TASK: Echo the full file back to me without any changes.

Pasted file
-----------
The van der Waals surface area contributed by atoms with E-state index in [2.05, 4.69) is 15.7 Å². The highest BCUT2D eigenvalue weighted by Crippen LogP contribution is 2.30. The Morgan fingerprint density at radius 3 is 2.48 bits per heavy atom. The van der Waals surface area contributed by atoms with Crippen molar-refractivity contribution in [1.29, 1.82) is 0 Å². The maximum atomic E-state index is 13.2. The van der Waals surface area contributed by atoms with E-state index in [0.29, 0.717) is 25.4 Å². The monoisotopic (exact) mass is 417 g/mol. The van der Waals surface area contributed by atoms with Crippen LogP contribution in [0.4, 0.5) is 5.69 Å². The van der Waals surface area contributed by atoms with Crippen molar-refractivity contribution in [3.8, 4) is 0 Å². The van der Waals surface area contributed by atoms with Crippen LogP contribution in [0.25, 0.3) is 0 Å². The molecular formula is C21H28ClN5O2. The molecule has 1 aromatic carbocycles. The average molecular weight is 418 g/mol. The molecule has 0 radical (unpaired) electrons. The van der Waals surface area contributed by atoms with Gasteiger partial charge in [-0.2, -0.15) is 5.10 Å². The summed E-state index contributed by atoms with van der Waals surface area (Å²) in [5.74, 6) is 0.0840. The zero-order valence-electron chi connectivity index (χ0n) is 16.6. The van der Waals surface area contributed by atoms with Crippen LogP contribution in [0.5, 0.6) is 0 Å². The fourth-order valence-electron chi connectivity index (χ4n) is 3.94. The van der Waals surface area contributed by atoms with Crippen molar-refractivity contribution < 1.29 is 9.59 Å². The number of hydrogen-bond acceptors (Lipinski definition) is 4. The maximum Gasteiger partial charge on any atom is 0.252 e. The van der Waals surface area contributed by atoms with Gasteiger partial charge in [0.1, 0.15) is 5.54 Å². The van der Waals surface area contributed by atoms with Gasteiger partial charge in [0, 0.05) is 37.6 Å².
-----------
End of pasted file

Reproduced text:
The van der Waals surface area contributed by atoms with E-state index in [2.05, 4.69) is 15.7 Å². The highest BCUT2D eigenvalue weighted by Crippen LogP contribution is 2.30. The Morgan fingerprint density at radius 3 is 2.48 bits per heavy atom. The van der Waals surface area contributed by atoms with Crippen molar-refractivity contribution in [1.29, 1.82) is 0 Å². The maximum atomic E-state index is 13.2. The van der Waals surface area contributed by atoms with E-state index in [0.29, 0.717) is 25.4 Å². The monoisotopic (exact) mass is 417 g/mol. The van der Waals surface area contributed by atoms with Crippen LogP contribution in [0.4, 0.5) is 5.69 Å². The van der Waals surface area contributed by atoms with Crippen molar-refractivity contribution in [3.8, 4) is 0 Å². The van der Waals surface area contributed by atoms with Crippen LogP contribution in [0.25, 0.3) is 0 Å². The molecular formula is C21H28ClN5O2. The molecule has 1 aromatic carbocycles. The average molecular weight is 418 g/mol. The molecule has 0 radical (unpaired) electrons. The van der Waals surface area contributed by atoms with Gasteiger partial charge in [-0.2, -0.15) is 5.10 Å². The summed E-state index contributed by atoms with van der Waals surface area (Å²) in [5.74, 6) is 0.0840. The zero-order valence-electron chi connectivity index (χ0n) is 16.6. The van der Waals surface area contributed by atoms with Crippen LogP contribution in [0.5, 0.6) is 0 Å². The fourth-order valence-electron chi connectivity index (χ4n) is 3.94. The van der Waals surface area contributed by atoms with Crippen molar-refractivity contribution < 1.29 is 9.59 Å². The number of hydrogen-bond acceptors (Lipinski definition) is 4. The maximum Gasteiger partial charge on any atom is 0.252 e. The van der Waals surface area contributed by atoms with Gasteiger partial charge in [0.1, 0.15) is 5.54 Å². The van der Waals surface area contributed by atoms with Gasteiger partial charge in [0, 0.05) is 37.6 Å².